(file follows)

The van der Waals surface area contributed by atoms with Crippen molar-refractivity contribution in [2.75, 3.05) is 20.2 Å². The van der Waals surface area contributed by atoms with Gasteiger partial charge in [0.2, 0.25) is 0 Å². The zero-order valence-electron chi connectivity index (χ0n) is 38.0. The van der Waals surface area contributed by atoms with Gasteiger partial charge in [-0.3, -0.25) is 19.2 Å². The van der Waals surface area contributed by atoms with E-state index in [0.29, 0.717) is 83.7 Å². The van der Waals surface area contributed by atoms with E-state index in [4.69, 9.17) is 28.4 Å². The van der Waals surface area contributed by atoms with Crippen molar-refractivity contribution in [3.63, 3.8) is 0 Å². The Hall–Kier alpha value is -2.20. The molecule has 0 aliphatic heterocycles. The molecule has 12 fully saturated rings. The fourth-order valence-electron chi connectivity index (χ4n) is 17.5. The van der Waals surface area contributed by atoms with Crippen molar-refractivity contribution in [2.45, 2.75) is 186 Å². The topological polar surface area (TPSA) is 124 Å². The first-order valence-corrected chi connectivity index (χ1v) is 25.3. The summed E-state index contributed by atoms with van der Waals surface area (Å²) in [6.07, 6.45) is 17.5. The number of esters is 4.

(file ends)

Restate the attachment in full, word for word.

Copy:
The van der Waals surface area contributed by atoms with Crippen molar-refractivity contribution in [2.75, 3.05) is 20.2 Å². The van der Waals surface area contributed by atoms with Gasteiger partial charge in [0.2, 0.25) is 0 Å². The zero-order valence-electron chi connectivity index (χ0n) is 38.0. The van der Waals surface area contributed by atoms with Gasteiger partial charge in [-0.3, -0.25) is 19.2 Å². The van der Waals surface area contributed by atoms with E-state index in [0.29, 0.717) is 83.7 Å². The van der Waals surface area contributed by atoms with E-state index in [4.69, 9.17) is 28.4 Å². The van der Waals surface area contributed by atoms with Crippen molar-refractivity contribution in [3.63, 3.8) is 0 Å². The Hall–Kier alpha value is -2.20. The molecule has 0 aliphatic heterocycles. The molecule has 12 fully saturated rings. The fourth-order valence-electron chi connectivity index (χ4n) is 17.5. The van der Waals surface area contributed by atoms with Crippen molar-refractivity contribution in [2.45, 2.75) is 186 Å². The topological polar surface area (TPSA) is 124 Å². The first-order valence-corrected chi connectivity index (χ1v) is 25.3. The summed E-state index contributed by atoms with van der Waals surface area (Å²) in [6.07, 6.45) is 17.5. The number of esters is 4.